Thursday, May 26, 2011

It's a secret, sort of...

I cast on a new knitting project last week, after casting off some socks for my mother.  I didn't intend to start it so soon, however, it's a gift for a friend, and somewhat time sensitive.  I'd rather give myself more time than I need, so perhaps now is the perfect time to work on it.  I've been shockingly monogamous with this project, so I suppose that's a good thing.

There have been two great things about this project so far.  First, I'm working, for the first time, with Dream In Colour's Classy Worsted yarn.  It's really nice to knit with - 100% Superwash Merino, 4 or 5-ply, 250 yards per 4oz.  I can see why many have created sweaters with this yarn.

Second, the colours are knitting up pretty and I like the simple style of the project and pattern.  However! The pattern is also what is mildly troubling me.  Well, the designer is, really.

Now, I really appreciate knitwear designers - they work hard for us knitters and we would be lost without them.  However, when a designer refuses to consider a minor change suggested by a knitter to help future knitters read the pattern, I get a little hot under the collar.

I don't want to name the pattern or designer at this time, especially as the project is still hush-hush.  Sufficed it to say, I had trouble with some increases and stitch counts, and realised that the wording on a sentence or two of the pattern could be altered a little to make things clearer.  When I politely suggested to the designer that this would help, she declined to do anything about it.  Apparently when one has 2000 of the project listed on Ravelry with only two complaints about this confusion, the voices of the minority can be shooed away.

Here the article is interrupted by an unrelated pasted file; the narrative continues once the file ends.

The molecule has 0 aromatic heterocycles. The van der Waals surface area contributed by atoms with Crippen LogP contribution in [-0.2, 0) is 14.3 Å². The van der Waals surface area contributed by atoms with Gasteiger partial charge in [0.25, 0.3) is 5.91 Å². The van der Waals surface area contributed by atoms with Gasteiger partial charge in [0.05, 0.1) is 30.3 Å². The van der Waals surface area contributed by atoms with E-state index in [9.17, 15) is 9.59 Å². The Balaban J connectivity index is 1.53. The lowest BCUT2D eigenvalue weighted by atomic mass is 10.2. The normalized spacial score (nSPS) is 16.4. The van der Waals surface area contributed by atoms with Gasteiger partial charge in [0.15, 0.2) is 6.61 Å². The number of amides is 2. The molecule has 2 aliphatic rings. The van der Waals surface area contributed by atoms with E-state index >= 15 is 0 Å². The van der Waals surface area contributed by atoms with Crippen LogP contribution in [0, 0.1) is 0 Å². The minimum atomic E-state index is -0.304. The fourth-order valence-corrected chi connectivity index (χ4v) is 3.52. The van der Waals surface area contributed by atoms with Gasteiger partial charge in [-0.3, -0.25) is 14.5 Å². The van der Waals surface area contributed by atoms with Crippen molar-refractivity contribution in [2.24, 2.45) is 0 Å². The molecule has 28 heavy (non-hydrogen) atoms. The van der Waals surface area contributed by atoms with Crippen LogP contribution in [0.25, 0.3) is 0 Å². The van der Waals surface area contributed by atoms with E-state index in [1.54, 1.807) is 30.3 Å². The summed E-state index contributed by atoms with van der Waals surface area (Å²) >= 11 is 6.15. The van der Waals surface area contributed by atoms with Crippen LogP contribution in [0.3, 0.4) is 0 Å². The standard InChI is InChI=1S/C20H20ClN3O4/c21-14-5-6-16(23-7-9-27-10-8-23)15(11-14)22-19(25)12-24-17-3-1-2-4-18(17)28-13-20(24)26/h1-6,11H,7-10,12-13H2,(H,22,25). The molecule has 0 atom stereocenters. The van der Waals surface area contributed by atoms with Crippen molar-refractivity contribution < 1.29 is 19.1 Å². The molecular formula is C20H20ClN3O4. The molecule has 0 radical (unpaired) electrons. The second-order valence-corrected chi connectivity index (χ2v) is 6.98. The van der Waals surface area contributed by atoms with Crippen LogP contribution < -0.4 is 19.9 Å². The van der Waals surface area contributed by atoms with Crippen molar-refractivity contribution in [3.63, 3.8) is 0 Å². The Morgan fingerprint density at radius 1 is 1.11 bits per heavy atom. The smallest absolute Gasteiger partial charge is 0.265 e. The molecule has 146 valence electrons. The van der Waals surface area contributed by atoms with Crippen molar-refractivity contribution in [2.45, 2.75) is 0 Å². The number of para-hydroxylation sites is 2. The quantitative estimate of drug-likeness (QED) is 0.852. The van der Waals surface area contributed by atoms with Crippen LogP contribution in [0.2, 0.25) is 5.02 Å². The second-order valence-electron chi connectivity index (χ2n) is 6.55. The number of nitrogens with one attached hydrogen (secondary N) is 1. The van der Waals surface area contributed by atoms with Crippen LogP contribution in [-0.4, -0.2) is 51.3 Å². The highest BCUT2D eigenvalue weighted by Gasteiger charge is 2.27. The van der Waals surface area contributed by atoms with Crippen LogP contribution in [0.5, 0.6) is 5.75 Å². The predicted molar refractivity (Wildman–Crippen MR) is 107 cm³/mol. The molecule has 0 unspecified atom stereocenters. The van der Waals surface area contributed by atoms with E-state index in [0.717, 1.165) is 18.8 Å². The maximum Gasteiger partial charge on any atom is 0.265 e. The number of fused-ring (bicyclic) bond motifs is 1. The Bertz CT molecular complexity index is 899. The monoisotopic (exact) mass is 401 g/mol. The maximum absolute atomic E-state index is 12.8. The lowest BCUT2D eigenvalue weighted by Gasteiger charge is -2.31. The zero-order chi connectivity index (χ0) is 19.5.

I don't intend to go quietly into that good night, thank you very much.  I intend to make a wee fuss about it.  After all, I'm only trying to make things easier for other knitters, so that there won't be others needing to rip back eight rows to correct the number of stitches (that was fun!).

Do I sound a bit....incensed?  Aye, that I am.

But nevermind that for now.  I need to get back to the knitting.  That is, after all, what's it's really about.

Monday, May 23, 2011

A double dose of the Yarn Harlot

I've been trying to catch up on podcasts and audiobooks on my iTunes/iPod lately.  I'm up to date on some podcasts, like Cast On, Electric Sheep, Caithness Craft Collective, Complex Texture, and Backbencher, but way behind on Never Not Knitting, CraftLit, CogKNITive, Tapestry, and KnitAJourney.  

For audiobooks, I've worked through several Jane Austen, Wuthering Heights, six of the Outlander novels, and am now listening to the seventh (A Breath of Snow and Ashes), plus North and South, and a second Brother Cadfael mystery.   There are three or four more books waiting, primed and perky, for me to deem them worth of an audience.  I'm also looking at trying the first Game of Thrones novel too, as the series does look intricate and intriguing.

In the last few days, however, I've treated myself to a double dose of the Yarn Harlot, aka Stephanie Pearl-McPhee, Canada's much-loved knitter & blogger.  She has several books, two of which are in audiobook format.   I loaded up on Stephanie Pearl-McPhee Casts Off: The Yarn Harlot's Guide to the Land of Knitting, and At Knit's End: Meditations for Women Who Knit Too Much.  It was a treat to listen to her slightly smokey, slightly rumbling, slightly squeaky voice talk about all sorts of knitterly tidbits that I so get.  I found myself nodding and chuckling to myself in the car today.  What a sight I must have been to other drivers.

I do have another of her works, in that rather arcane and ancient format of pressed tree flesh called the paperback book.  It's called Knitting Rules and I've put it on my "soon-to-read" pile.

The Yarn Harlot has a blog too (linked above) that is a great way to see what she's been up to.  She is a wonderful writer and blogs regularly.  And if that is not enough, she is one of the dynamic duo that created Sock Summit, an all-out sock class and market event in Portland, Oregon.   I attended in 2009 and it was great fun (not to mention the drain on the wallet, but in a good way).